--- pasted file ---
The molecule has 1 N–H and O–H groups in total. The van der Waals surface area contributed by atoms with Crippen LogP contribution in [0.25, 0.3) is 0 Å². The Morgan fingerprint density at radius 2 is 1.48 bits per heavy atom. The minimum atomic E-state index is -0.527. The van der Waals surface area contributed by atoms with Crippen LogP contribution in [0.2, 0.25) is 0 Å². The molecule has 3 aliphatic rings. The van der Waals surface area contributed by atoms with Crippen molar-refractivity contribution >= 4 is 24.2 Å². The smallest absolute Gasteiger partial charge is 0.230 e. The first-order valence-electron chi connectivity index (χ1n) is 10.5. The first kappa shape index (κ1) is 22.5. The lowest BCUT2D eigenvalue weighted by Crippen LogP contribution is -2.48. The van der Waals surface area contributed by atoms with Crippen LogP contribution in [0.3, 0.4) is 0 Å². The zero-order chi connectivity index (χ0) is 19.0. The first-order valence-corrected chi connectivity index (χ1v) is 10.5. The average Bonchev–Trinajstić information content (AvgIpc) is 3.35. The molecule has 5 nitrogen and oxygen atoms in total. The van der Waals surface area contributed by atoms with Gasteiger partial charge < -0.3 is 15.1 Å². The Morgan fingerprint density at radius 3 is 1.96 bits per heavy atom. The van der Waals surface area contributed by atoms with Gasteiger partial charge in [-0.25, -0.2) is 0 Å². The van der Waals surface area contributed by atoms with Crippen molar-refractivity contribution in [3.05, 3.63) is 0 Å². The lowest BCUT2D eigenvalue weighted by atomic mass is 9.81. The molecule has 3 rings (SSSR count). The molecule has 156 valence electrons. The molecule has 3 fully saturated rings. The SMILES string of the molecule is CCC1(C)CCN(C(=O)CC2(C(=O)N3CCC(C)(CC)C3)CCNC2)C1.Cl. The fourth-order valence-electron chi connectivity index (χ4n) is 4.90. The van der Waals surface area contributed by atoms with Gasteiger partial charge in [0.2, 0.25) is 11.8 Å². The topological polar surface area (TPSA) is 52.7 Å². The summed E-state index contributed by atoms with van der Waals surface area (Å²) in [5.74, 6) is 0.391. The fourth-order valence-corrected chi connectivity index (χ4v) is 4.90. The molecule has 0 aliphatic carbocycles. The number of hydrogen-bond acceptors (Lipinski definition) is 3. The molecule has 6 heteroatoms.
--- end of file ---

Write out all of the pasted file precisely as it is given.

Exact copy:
The molecule has 1 N–H and O–H groups in total. The van der Waals surface area contributed by atoms with Crippen LogP contribution in [0.25, 0.3) is 0 Å². The Morgan fingerprint density at radius 2 is 1.48 bits per heavy atom. The minimum atomic E-state index is -0.527. The van der Waals surface area contributed by atoms with Crippen LogP contribution in [0.2, 0.25) is 0 Å². The molecule has 3 aliphatic rings. The van der Waals surface area contributed by atoms with Crippen molar-refractivity contribution >= 4 is 24.2 Å². The smallest absolute Gasteiger partial charge is 0.230 e. The first-order valence-electron chi connectivity index (χ1n) is 10.5. The first kappa shape index (κ1) is 22.5. The lowest BCUT2D eigenvalue weighted by Crippen LogP contribution is -2.48. The van der Waals surface area contributed by atoms with Crippen LogP contribution in [0.3, 0.4) is 0 Å². The zero-order chi connectivity index (χ0) is 19.0. The first-order valence-corrected chi connectivity index (χ1v) is 10.5. The average Bonchev–Trinajstić information content (AvgIpc) is 3.35. The molecule has 5 nitrogen and oxygen atoms in total. The van der Waals surface area contributed by atoms with Gasteiger partial charge < -0.3 is 15.1 Å². The Morgan fingerprint density at radius 3 is 1.96 bits per heavy atom. The van der Waals surface area contributed by atoms with Gasteiger partial charge in [-0.25, -0.2) is 0 Å². The van der Waals surface area contributed by atoms with Crippen molar-refractivity contribution in [3.05, 3.63) is 0 Å². The lowest BCUT2D eigenvalue weighted by atomic mass is 9.81. The molecule has 3 rings (SSSR count). The molecule has 156 valence electrons. The molecule has 3 fully saturated rings. The SMILES string of the molecule is CCC1(C)CCN(C(=O)CC2(C(=O)N3CCC(C)(CC)C3)CCNC2)C1.Cl. The fourth-order valence-electron chi connectivity index (χ4n) is 4.90. The van der Waals surface area contributed by atoms with Gasteiger partial charge in [0.2, 0.25) is 11.8 Å². The topological polar surface area (TPSA) is 52.7 Å². The summed E-state index contributed by atoms with van der Waals surface area (Å²) in [5.74, 6) is 0.391. The fourth-order valence-corrected chi connectivity index (χ4v) is 4.90. The molecule has 0 aliphatic carbocycles. The number of hydrogen-bond acceptors (Lipinski definition) is 3. The molecule has 6 heteroatoms.